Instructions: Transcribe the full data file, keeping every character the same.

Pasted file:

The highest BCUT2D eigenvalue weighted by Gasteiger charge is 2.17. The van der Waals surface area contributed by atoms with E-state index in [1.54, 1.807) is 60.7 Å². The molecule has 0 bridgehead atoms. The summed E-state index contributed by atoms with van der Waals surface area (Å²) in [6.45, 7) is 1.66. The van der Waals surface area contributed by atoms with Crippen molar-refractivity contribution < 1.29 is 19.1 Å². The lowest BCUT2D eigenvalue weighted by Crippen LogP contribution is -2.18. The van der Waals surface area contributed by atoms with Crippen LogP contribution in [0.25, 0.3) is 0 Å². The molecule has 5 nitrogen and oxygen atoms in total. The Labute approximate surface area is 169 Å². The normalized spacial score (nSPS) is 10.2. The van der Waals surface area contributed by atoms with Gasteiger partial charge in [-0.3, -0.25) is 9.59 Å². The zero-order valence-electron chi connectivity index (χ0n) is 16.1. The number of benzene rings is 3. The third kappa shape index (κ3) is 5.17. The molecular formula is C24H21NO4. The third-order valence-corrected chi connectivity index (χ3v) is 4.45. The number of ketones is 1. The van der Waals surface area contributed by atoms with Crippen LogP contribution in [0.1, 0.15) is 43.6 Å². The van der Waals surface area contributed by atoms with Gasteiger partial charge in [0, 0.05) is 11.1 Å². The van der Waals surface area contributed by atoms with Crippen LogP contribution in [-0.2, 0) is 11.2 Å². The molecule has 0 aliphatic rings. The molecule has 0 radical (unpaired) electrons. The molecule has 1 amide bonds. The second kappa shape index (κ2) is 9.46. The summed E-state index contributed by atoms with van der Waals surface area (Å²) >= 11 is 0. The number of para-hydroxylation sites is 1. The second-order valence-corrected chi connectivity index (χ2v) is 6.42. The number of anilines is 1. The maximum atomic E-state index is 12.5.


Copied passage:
The highest BCUT2D eigenvalue weighted by Gasteiger charge is 2.17. The van der Waals surface area contributed by atoms with E-state index in [1.54, 1.807) is 60.7 Å². The molecule has 0 bridgehead atoms. The summed E-state index contributed by atoms with van der Waals surface area (Å²) in [6.45, 7) is 1.66. The van der Waals surface area contributed by atoms with Crippen molar-refractivity contribution < 1.29 is 19.1 Å². The lowest BCUT2D eigenvalue weighted by Crippen LogP contribution is -2.18. The van der Waals surface area contributed by atoms with Crippen LogP contribution in [0.25, 0.3) is 0 Å². The molecule has 5 nitrogen and oxygen atoms in total. The Labute approximate surface area is 169 Å². The normalized spacial score (nSPS) is 10.2. The van der Waals surface area contributed by atoms with Gasteiger partial charge in [-0.3, -0.25) is 9.59 Å². The zero-order valence-electron chi connectivity index (χ0n) is 16.1. The number of benzene rings is 3. The third kappa shape index (κ3) is 5.17. The molecular formula is C24H21NO4. The third-order valence-corrected chi connectivity index (χ3v) is 4.45. The number of ketones is 1. The van der Waals surface area contributed by atoms with Crippen LogP contribution in [0.1, 0.15) is 43.6 Å². The van der Waals surface area contributed by atoms with Gasteiger partial charge in [0, 0.05) is 11.1 Å². The van der Waals surface area contributed by atoms with Crippen LogP contribution in [-0.2, 0) is 11.2 Å². The molecule has 0 aliphatic rings. The molecule has 0 radical (unpaired) electrons. The molecule has 1 amide bonds. The second kappa shape index (κ2) is 9.46. The summed E-state index contributed by atoms with van der Waals surface area (Å²) >= 11 is 0. The number of para-hydroxylation sites is 1. The second-order valence-corrected chi connectivity index (χ2v) is 6.42. The number of anilines is 1. The maximum atomic E-state index is 12.5.